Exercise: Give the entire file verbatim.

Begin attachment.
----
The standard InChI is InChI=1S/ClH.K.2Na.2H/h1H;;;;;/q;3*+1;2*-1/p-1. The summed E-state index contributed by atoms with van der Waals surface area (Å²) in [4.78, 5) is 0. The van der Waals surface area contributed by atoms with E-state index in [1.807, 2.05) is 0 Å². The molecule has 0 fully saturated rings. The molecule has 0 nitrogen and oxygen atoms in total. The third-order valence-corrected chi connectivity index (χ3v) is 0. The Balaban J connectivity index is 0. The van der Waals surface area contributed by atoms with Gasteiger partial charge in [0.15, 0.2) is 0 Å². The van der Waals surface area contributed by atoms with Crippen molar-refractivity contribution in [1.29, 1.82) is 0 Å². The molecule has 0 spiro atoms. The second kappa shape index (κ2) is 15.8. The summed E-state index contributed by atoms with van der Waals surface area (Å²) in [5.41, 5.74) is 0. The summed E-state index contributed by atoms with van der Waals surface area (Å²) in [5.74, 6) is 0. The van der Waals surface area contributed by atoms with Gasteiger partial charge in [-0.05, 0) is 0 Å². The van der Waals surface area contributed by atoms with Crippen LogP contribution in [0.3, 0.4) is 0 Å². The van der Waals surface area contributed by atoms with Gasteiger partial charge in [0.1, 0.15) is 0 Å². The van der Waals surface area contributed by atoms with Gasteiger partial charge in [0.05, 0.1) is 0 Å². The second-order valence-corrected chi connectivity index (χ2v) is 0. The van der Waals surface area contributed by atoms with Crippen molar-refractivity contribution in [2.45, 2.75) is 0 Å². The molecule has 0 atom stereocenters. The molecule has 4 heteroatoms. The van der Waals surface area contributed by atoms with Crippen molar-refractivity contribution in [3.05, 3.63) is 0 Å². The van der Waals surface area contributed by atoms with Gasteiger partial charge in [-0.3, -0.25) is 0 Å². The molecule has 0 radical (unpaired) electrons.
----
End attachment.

The standard InChI is InChI=1S/ClH.K.2Na.2H/h1H;;;;;/q;3*+1;2*-1/p-1. The summed E-state index contributed by atoms with van der Waals surface area (Å²) in [4.78, 5) is 0. The van der Waals surface area contributed by atoms with E-state index in [1.807, 2.05) is 0 Å². The molecule has 0 fully saturated rings. The molecule has 0 nitrogen and oxygen atoms in total. The third-order valence-corrected chi connectivity index (χ3v) is 0. The Balaban J connectivity index is 0. The van der Waals surface area contributed by atoms with Gasteiger partial charge in [0.15, 0.2) is 0 Å². The van der Waals surface area contributed by atoms with Crippen molar-refractivity contribution in [1.29, 1.82) is 0 Å². The molecule has 0 spiro atoms. The second kappa shape index (κ2) is 15.8. The summed E-state index contributed by atoms with van der Waals surface area (Å²) in [5.41, 5.74) is 0. The summed E-state index contributed by atoms with van der Waals surface area (Å²) in [5.74, 6) is 0. The van der Waals surface area contributed by atoms with Gasteiger partial charge in [-0.05, 0) is 0 Å². The van der Waals surface area contributed by atoms with Crippen LogP contribution in [0.3, 0.4) is 0 Å². The van der Waals surface area contributed by atoms with Gasteiger partial charge in [0.1, 0.15) is 0 Å². The van der Waals surface area contributed by atoms with Gasteiger partial charge in [0.05, 0.1) is 0 Å². The second-order valence-corrected chi connectivity index (χ2v) is 0. The van der Waals surface area contributed by atoms with Crippen molar-refractivity contribution in [2.45, 2.75) is 0 Å². The molecule has 0 atom stereocenters. The molecule has 4 heteroatoms. The van der Waals surface area contributed by atoms with Crippen molar-refractivity contribution in [3.05, 3.63) is 0 Å². The van der Waals surface area contributed by atoms with Gasteiger partial charge in [-0.3, -0.25) is 0 Å². The molecule has 0 radical (unpaired) electrons.